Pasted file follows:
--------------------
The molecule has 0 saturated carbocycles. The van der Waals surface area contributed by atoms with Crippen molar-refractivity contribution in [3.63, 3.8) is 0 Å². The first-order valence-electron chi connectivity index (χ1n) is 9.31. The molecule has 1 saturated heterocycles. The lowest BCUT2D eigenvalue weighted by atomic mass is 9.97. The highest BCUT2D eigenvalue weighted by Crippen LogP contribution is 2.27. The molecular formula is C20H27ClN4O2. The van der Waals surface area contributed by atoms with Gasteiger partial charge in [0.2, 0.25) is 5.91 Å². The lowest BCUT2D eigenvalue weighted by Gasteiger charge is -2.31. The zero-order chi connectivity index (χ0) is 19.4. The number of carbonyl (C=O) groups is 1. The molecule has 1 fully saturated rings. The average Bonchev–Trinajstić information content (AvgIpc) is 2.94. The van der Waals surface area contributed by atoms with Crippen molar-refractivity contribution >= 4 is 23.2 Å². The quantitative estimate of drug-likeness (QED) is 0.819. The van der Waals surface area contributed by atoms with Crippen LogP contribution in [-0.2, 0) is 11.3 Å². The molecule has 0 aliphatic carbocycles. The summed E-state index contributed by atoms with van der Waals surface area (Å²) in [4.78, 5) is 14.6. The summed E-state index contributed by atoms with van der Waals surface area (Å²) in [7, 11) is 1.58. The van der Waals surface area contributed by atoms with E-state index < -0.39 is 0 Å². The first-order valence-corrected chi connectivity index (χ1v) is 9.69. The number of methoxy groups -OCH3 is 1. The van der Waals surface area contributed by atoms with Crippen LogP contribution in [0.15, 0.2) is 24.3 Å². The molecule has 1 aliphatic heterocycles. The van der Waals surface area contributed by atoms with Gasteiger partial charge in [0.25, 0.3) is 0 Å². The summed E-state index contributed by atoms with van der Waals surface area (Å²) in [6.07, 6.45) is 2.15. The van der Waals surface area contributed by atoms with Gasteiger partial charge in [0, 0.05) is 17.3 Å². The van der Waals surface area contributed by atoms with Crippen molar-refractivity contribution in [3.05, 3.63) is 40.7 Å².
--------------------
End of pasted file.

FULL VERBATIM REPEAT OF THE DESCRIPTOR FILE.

The molecule has 0 saturated carbocycles. The van der Waals surface area contributed by atoms with Crippen molar-refractivity contribution in [3.63, 3.8) is 0 Å². The first-order valence-electron chi connectivity index (χ1n) is 9.31. The molecule has 1 saturated heterocycles. The lowest BCUT2D eigenvalue weighted by atomic mass is 9.97. The highest BCUT2D eigenvalue weighted by Crippen LogP contribution is 2.27. The molecular formula is C20H27ClN4O2. The van der Waals surface area contributed by atoms with Gasteiger partial charge in [0.2, 0.25) is 5.91 Å². The lowest BCUT2D eigenvalue weighted by Gasteiger charge is -2.31. The zero-order chi connectivity index (χ0) is 19.4. The number of carbonyl (C=O) groups is 1. The molecule has 1 fully saturated rings. The average Bonchev–Trinajstić information content (AvgIpc) is 2.94. The van der Waals surface area contributed by atoms with Crippen molar-refractivity contribution >= 4 is 23.2 Å². The quantitative estimate of drug-likeness (QED) is 0.819. The van der Waals surface area contributed by atoms with Crippen LogP contribution in [-0.2, 0) is 11.3 Å². The molecule has 0 aliphatic carbocycles. The summed E-state index contributed by atoms with van der Waals surface area (Å²) in [4.78, 5) is 14.6. The summed E-state index contributed by atoms with van der Waals surface area (Å²) in [7, 11) is 1.58. The van der Waals surface area contributed by atoms with E-state index < -0.39 is 0 Å². The first-order valence-corrected chi connectivity index (χ1v) is 9.69. The number of methoxy groups -OCH3 is 1. The van der Waals surface area contributed by atoms with Crippen LogP contribution in [0.15, 0.2) is 24.3 Å². The molecule has 1 aliphatic heterocycles. The van der Waals surface area contributed by atoms with Gasteiger partial charge in [0.25, 0.3) is 0 Å². The summed E-state index contributed by atoms with van der Waals surface area (Å²) in [6.07, 6.45) is 2.15. The van der Waals surface area contributed by atoms with Gasteiger partial charge in [0, 0.05) is 17.3 Å². The van der Waals surface area contributed by atoms with Crippen molar-refractivity contribution in [3.05, 3.63) is 40.7 Å².